American Canyon Newell Open Space Preserve Grazing

Grazing with sheep to manage wildfire fuels in the Newell Open Space Preserve began on Friday, May 17th, 2024. Contract grazer, Cori Carlson of Napa Pasture Protein brought in 250 of her “girls,” or ewes which have already given birth this year. These are Dorper sheep, and they are accompanied by a sheep herder and a livestock guardian dog named Lola to keep them moving along and protect them from predators. Electric fencing is used to keep the sheep contained, and is moved as the sheep move from block to block. 

This portion of the preserve has not been grazed for quite some time, allowing flammable vegetation to grow unchecked and the natural ecosystem to begin a slow process of recovery. However, the Creekside Trail, with its high-water table, has a history of environmental degradation due to past erosion issues. Cattle, with their heavy trampling and foraging behaviors can be hard on riparian ecosystems, damaging soil structure and the delicate habitats surrounding the creek and adjacent roadways.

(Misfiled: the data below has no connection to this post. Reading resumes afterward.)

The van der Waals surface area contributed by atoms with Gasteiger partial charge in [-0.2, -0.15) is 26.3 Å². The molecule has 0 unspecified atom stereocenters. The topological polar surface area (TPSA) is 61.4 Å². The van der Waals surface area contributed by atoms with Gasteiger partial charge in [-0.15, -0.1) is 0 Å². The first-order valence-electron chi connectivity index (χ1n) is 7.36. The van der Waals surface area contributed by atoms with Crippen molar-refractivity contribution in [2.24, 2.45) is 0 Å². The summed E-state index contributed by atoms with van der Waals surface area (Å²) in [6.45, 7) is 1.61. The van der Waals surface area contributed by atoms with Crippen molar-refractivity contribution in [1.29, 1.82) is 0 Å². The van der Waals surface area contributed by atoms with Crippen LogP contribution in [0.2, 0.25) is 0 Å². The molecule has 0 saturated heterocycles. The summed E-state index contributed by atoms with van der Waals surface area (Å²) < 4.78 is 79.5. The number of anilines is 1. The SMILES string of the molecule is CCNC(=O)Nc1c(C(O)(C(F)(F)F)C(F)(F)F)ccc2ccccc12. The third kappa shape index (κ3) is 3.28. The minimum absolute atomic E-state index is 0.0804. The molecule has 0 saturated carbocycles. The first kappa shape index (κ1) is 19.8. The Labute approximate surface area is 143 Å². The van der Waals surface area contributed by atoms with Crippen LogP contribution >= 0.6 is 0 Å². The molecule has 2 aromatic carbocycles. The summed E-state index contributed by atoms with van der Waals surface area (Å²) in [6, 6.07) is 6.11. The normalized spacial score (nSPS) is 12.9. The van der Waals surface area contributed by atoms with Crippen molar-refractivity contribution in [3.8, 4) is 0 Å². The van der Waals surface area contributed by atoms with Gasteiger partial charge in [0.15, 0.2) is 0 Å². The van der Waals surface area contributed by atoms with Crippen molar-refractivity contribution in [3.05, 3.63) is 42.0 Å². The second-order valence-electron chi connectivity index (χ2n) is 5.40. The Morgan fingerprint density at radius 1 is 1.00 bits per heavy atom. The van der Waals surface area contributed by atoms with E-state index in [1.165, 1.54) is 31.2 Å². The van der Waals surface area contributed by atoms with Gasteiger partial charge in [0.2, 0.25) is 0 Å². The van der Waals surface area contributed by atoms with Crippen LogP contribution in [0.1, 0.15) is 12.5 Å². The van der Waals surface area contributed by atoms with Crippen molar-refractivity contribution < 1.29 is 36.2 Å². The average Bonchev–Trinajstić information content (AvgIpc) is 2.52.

In light of this, introducing sheep and goats as an alternative method of vegetation management presents an ideal solution. Unlike cows, sheep and goats have lighter body weights and different grazing patterns that are less likely to cause severe soil compaction and erosion. They are more selective feeders, which helps in maintaining a balance in the plant species composition. Their ability to graze on both sides of the Creekside Trail without causing excessive harm makes them particularly suited for this project. They have already been employed effectively in this area, demonstrating their potential to manage the vegetation while preserving the integrity of the habitat.

This project is an exciting collaboration: Napa Firewise, City of American Canyon and American Canyon Fire, Napa Regional Parks and Open Space District, and Napa County will be utilizing grazing for wildfire fuel reduction in multiple locations around American Canyon. This nature-based solution to fuel reduction also returns the nutrients to the soil.

More updates to come… stay tuned!